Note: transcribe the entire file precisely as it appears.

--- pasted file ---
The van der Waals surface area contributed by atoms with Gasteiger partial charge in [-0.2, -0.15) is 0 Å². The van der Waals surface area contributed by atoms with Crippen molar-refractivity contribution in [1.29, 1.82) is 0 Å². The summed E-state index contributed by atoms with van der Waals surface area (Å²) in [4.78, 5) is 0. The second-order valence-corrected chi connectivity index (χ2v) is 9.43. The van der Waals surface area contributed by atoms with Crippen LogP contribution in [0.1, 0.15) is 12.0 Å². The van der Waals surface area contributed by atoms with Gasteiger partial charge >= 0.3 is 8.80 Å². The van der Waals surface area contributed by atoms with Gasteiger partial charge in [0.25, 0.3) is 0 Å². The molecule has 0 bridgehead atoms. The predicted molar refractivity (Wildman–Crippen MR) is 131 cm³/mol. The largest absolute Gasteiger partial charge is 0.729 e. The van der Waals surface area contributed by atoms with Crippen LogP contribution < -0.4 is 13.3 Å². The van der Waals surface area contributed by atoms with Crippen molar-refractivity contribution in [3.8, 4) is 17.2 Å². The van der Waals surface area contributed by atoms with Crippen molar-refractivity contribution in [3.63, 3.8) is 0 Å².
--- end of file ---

The van der Waals surface area contributed by atoms with Gasteiger partial charge in [-0.2, -0.15) is 0 Å². The van der Waals surface area contributed by atoms with Crippen molar-refractivity contribution in [1.29, 1.82) is 0 Å². The summed E-state index contributed by atoms with van der Waals surface area (Å²) in [4.78, 5) is 0. The second-order valence-corrected chi connectivity index (χ2v) is 9.43. The van der Waals surface area contributed by atoms with Crippen LogP contribution in [0.1, 0.15) is 12.0 Å². The van der Waals surface area contributed by atoms with Gasteiger partial charge >= 0.3 is 8.80 Å². The van der Waals surface area contributed by atoms with Gasteiger partial charge in [0.25, 0.3) is 0 Å². The molecule has 0 bridgehead atoms. The predicted molar refractivity (Wildman–Crippen MR) is 131 cm³/mol. The largest absolute Gasteiger partial charge is 0.729 e. The van der Waals surface area contributed by atoms with Crippen LogP contribution < -0.4 is 13.3 Å². The van der Waals surface area contributed by atoms with Crippen molar-refractivity contribution in [3.8, 4) is 17.2 Å². The van der Waals surface area contributed by atoms with Crippen molar-refractivity contribution in [3.63, 3.8) is 0 Å².